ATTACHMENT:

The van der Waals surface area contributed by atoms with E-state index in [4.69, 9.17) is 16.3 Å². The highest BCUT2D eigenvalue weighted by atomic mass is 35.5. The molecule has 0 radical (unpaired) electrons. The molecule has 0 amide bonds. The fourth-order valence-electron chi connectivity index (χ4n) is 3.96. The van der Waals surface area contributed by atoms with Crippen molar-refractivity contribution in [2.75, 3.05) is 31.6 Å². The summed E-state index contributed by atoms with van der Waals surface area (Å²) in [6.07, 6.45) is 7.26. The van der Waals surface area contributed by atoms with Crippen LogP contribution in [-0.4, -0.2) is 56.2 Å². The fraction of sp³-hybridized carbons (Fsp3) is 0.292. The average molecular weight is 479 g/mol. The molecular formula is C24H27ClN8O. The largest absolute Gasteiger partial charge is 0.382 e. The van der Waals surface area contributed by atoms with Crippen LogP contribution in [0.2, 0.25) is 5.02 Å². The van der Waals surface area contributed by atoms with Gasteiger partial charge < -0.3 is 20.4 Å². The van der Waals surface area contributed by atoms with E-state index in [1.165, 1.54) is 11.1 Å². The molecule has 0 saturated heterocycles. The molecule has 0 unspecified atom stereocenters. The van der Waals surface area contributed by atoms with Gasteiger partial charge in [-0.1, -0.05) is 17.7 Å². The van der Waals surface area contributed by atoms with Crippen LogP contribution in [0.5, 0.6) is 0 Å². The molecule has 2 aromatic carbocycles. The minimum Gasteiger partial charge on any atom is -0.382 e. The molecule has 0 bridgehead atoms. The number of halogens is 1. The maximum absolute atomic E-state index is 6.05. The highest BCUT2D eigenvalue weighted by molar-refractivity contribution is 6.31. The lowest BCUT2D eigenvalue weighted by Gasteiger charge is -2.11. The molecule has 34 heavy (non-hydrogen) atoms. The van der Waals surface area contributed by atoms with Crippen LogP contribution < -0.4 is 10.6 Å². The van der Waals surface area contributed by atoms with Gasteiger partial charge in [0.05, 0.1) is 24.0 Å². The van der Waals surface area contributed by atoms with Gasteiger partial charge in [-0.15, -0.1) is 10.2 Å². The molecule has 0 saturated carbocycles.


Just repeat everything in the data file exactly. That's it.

The van der Waals surface area contributed by atoms with E-state index in [4.69, 9.17) is 16.3 Å². The highest BCUT2D eigenvalue weighted by atomic mass is 35.5. The molecule has 0 radical (unpaired) electrons. The molecule has 0 amide bonds. The fourth-order valence-electron chi connectivity index (χ4n) is 3.96. The van der Waals surface area contributed by atoms with Crippen molar-refractivity contribution in [2.75, 3.05) is 31.6 Å². The summed E-state index contributed by atoms with van der Waals surface area (Å²) in [6.07, 6.45) is 7.26. The van der Waals surface area contributed by atoms with Crippen LogP contribution in [-0.4, -0.2) is 56.2 Å². The fraction of sp³-hybridized carbons (Fsp3) is 0.292. The average molecular weight is 479 g/mol. The molecular formula is C24H27ClN8O. The largest absolute Gasteiger partial charge is 0.382 e. The van der Waals surface area contributed by atoms with Crippen LogP contribution in [0.2, 0.25) is 5.02 Å². The van der Waals surface area contributed by atoms with Gasteiger partial charge < -0.3 is 20.4 Å². The van der Waals surface area contributed by atoms with E-state index in [1.165, 1.54) is 11.1 Å². The molecule has 0 saturated heterocycles. The molecule has 0 unspecified atom stereocenters. The van der Waals surface area contributed by atoms with Gasteiger partial charge in [-0.1, -0.05) is 17.7 Å². The van der Waals surface area contributed by atoms with Crippen LogP contribution in [0.5, 0.6) is 0 Å². The molecule has 2 aromatic carbocycles. The minimum Gasteiger partial charge on any atom is -0.382 e. The molecule has 0 bridgehead atoms. The number of halogens is 1. The maximum absolute atomic E-state index is 6.05. The highest BCUT2D eigenvalue weighted by molar-refractivity contribution is 6.31. The lowest BCUT2D eigenvalue weighted by Gasteiger charge is -2.11. The molecule has 34 heavy (non-hydrogen) atoms. The van der Waals surface area contributed by atoms with Crippen LogP contribution < -0.4 is 10.6 Å². The van der Waals surface area contributed by atoms with Gasteiger partial charge in [0.05, 0.1) is 24.0 Å². The van der Waals surface area contributed by atoms with Gasteiger partial charge in [-0.15, -0.1) is 10.2 Å². The molecule has 0 saturated carbocycles.